Many of us have been doing some cleaning and organizing recently. If you’re like me, you have a ton of clothing that you don’t wear anymore just taking up room in your closet. Poshmark is an app where users can sell designer brand clothing that they don’t want anymore at the fraction of the price. If you’re organized and take good quality photos of your unloved clothes, you can often get as much as 50% what you paid for them originally. Some people make quite a bit of income “flipping” thrift store finds on the site as well. It could be a fun and profitable hobby if you enjoy fashion.
9) Teach an Online Class Through a Platform Like Skillshare
With everyone staying at home these days, online teaching platforms like Skillshare are thriving. Anyone who can take a quality video and design a class project can start a class on Skillshare. Teachers earn royalties based on the number of hours enrolled students spend on your class. Most classes on Skillshare fall into creative categories such as illustration, creative writing, and photography, so it can be a great way to put your creative hobbies to good use and make a little extra money.
10) Cat Sit or Walk Dogs
People sometimes go on vacation and have to leave their pets behind, which is where a cat sitter or dog walker comes into play. Check the internet for dog walking services in your area and inquire about working for them. You can also use websites like Care.com to find these types of gigs. However, you don’t necessarily have to use some kind of existing service to find these types of jobs. You likely already know people who are looking for someone to take care of their pets at some point over the summer months, or during the holidays.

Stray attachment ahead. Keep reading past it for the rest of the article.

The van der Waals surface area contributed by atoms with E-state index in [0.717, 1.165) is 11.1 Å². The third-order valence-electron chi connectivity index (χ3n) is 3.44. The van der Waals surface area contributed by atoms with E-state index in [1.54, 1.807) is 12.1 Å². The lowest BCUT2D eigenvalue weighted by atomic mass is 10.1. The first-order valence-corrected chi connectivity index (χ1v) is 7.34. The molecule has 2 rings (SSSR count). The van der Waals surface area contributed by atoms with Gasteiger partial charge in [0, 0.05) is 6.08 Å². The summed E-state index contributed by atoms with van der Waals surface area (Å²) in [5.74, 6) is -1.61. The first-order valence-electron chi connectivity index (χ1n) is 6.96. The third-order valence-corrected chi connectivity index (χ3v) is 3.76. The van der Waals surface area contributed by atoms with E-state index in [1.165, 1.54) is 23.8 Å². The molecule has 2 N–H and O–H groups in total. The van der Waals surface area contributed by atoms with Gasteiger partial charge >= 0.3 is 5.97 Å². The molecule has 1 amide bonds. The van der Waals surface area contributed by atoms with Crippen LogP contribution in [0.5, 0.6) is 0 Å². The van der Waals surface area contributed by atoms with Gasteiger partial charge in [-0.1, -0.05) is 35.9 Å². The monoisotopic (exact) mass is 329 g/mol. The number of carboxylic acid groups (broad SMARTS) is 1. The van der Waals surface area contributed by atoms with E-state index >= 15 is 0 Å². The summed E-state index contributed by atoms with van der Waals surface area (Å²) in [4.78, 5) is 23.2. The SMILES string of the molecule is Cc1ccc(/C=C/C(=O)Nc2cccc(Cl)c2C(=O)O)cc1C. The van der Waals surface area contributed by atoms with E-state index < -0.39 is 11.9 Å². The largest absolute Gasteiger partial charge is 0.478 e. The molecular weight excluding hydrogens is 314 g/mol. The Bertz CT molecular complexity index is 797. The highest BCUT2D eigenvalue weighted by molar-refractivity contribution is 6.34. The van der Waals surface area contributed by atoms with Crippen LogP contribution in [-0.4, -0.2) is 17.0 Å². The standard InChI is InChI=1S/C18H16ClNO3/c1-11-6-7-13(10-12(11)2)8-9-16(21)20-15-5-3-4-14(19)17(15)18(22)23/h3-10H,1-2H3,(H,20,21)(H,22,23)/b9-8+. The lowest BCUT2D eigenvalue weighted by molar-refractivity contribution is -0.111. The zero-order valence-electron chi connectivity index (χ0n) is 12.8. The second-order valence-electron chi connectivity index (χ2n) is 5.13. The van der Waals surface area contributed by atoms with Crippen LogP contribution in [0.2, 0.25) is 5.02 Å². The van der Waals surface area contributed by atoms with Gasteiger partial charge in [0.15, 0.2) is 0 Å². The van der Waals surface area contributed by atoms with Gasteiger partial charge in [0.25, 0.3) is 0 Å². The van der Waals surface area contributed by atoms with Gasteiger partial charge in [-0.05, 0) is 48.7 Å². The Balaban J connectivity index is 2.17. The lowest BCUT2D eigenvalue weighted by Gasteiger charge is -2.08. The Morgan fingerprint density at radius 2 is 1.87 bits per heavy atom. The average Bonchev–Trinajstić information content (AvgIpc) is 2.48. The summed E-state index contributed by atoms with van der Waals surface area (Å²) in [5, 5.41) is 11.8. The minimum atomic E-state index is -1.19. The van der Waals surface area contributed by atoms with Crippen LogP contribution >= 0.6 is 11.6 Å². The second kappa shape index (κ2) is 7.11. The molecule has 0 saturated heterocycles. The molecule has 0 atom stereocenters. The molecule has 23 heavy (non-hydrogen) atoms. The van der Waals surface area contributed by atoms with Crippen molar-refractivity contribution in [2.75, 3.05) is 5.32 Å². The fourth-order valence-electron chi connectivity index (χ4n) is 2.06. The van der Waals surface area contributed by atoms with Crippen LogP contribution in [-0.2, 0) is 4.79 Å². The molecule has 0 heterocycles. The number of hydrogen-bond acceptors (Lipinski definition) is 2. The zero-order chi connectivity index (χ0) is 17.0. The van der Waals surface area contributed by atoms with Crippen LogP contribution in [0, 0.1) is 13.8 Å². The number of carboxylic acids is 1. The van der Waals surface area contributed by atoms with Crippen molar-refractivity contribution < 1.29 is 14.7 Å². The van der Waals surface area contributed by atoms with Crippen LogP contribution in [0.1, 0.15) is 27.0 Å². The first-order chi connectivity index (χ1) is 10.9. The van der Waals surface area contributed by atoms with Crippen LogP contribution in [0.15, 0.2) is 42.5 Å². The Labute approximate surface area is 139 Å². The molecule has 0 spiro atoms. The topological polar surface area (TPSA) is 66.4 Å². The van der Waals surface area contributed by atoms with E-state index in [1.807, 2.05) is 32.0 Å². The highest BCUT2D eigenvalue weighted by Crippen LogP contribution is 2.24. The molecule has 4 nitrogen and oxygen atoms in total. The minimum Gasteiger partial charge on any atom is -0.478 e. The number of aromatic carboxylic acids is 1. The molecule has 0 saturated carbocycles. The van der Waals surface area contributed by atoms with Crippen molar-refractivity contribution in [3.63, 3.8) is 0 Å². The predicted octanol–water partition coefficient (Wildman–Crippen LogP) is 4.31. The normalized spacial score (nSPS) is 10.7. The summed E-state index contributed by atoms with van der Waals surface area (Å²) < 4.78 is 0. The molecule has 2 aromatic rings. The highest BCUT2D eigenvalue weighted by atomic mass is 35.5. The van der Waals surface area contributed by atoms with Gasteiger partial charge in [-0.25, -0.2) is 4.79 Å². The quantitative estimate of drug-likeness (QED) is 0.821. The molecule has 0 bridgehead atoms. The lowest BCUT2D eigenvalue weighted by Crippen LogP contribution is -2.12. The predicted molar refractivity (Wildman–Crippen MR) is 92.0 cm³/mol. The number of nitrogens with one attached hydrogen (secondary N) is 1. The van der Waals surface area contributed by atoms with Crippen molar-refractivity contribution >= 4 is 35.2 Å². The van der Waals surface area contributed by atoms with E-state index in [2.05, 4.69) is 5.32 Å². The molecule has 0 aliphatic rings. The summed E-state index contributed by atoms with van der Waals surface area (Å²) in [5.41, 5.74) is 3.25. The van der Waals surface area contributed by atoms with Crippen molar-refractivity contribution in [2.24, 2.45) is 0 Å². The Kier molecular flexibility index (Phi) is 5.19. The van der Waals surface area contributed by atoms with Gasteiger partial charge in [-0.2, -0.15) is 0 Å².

Best Side Gigs for Teachers – Conclusion
In a perfect world, teachers would make more money for all of their hard work and time commitment. Until then, side gigs might be a good supplement. If you have the time, skills, and drive, you can thrive at the right side gig (or two) for you. You can really control how much money you make with any of these gigs. The more time and effort you put in, the more rewards you will get out. Some people even turn their side gigs into full time jobs, if you ever decide to quit teaching! Either way, all of these side gigs can give you the chance to hone your skills in areas you might already be exploring.